GET UP TO SPEED
Call it an October surprise. China reportedly caught US intelligence officials off-guard by launching a nuclear-capable “glide vehicle” that sped around the planet at low-Earth orbit before landing within two dozen miles of its target, the Financial Times revealed on Saturday. The test suggests Beijing is further along than Washington realized in developing the potentially threatening capability, though on Monday China denied that its launch was a missile. Should US defense officials be worried about the pace of Chinese military modernization? What could China do with such weapons? Our experts fire off their thoughts.
TODAY’S EXPERT REACTION COURTESY OF
- Matthew Kroenig (@MatthewKroenig): Deputy director of the Scowcroft Center for Strategy and Security and former missile-defense official in the Office of the US Secretary of Defense
- Christian Trotti (@ChristianTrotti): Assistant director of the Scowcroft Center’s Forward Defense practice
- Perched atop the Long March rocket that Beijing uses to blast objects into space, the vehicle is said to have traveled at Mach 5 (five times the speed of sound). That’s slower than ballistic missiles but no less dangerous: Hypersonic speed allows for a lower, adjustable trajectory that makes tracking these missiles difficult.
- It’s far from the only nuclear capability that China’s amassing, Matt says. Others include nuclear-armed submarines, a nuclear-capable bomber, and hundreds of desert-based silos—presumably to hold the nuclear-armed missiles that it’s also building. “Pentagon officials have stated that the size of China’s nuclear arsenal will double, if not triple or quadruple, in the coming decade,” he tells us.
- Christian, who co-authored an in-depth report on hypersonic weapons last year, says the hypersonic missiles are in part an outgrowth of Chinese “paranoia over US advantages in strategic forces,” considering that their leaders overestimate US nuclear deterrent capabilities.
- So China pursuing such nuclear technology is not surprising, Christian adds. “Rather, the most shocking development is the speed with which China reached this point, which raises concerns about the status of this and other Chinese military modernization programs.”
- Some might see this military build-up as a classic, reactionary arms race with the United States. But Matt believes the more plausible explanation lies in President Xi Jinping’s desire to turn China into a true superpower: “Xi has been very clear that he wants China to be a ‘first-tier military.’ China cannot be a first-tier military with a second-tier nuclear force.”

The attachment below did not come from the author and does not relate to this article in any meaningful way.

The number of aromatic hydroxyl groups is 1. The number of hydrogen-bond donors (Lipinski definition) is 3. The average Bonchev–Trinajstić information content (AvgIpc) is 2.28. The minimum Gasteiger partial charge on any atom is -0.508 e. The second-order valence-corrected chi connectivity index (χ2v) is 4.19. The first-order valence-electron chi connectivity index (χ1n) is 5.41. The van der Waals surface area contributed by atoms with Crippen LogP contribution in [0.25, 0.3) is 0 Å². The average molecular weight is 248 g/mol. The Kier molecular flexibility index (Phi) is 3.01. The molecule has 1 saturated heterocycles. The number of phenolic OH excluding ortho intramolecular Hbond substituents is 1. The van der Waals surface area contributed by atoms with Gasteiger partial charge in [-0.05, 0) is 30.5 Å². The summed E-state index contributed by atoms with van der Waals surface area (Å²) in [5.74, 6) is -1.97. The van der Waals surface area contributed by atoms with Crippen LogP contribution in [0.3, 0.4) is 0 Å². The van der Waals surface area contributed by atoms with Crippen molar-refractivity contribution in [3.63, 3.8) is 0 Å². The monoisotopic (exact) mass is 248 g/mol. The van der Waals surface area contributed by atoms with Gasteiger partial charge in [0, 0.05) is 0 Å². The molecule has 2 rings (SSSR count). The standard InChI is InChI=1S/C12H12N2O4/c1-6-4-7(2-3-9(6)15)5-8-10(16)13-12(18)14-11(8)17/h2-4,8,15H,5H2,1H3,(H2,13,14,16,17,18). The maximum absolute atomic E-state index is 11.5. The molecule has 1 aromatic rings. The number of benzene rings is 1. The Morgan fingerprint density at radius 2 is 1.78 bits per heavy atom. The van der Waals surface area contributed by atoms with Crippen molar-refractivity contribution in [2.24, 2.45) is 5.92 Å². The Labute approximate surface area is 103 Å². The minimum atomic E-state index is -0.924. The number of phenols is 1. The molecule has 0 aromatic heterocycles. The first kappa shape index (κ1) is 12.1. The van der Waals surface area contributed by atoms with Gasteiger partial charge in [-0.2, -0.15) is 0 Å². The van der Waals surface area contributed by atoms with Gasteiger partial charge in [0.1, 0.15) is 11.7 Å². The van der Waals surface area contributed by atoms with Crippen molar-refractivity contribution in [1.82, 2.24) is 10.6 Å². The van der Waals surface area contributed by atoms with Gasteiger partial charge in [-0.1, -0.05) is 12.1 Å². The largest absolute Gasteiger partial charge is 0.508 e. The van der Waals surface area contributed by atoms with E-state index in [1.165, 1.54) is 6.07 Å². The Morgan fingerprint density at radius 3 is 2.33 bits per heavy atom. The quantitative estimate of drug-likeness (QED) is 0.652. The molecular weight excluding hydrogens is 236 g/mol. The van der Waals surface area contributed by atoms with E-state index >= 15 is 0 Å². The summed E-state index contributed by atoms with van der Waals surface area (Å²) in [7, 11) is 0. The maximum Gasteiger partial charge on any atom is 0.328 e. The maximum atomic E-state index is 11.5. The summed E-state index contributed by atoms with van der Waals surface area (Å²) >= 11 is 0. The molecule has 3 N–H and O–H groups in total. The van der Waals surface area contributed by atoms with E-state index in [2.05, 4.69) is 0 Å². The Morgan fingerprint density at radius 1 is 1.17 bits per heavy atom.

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Not all about nukes
- But set aside the nuclear talk for a moment: Christian argues that the top takeaway for Washington should be that “Chinese hypersonic weapons are far more concerning in conventional applications than in nuclear applications.”
- That’s because these weapons can “quickly overwhelm” bases and aircraft carriers “while preventing US and allied forces from maneuvering early in a regional conflict,” Christian tells us. It’s a timely warning when tensions are increasing in the Taiwan Strait.
- Matt believes that Taiwan is part of the reason for the missile test. Improved nuclear deterrence can give China “a freer hand to engage in conventional aggression against its neighbors, like Taiwan, without fear of US intervention,” he says.
- What can the United States do about the development? “For the first time in [US] history, Washington will need to deter, and if necessary defend against, two nuclear peer competitors: China and Russia,” Matt explains.
- In response to these dual threats, Matt advises, the United States should maintain “a strong nuclear force” and advance major projects on “nuclear modernization” that have support in both parties.
- Christian also makes the case for US weapons upgrades, considering that China has “shown little interest” in arms control. “The best approach for US policymakers is to continue to develop multifaceted, multidomain US hypersonic weapons,” he says, which will require improved coordination among military branches and with the defense industry.
Sun, Oct 17, 2021
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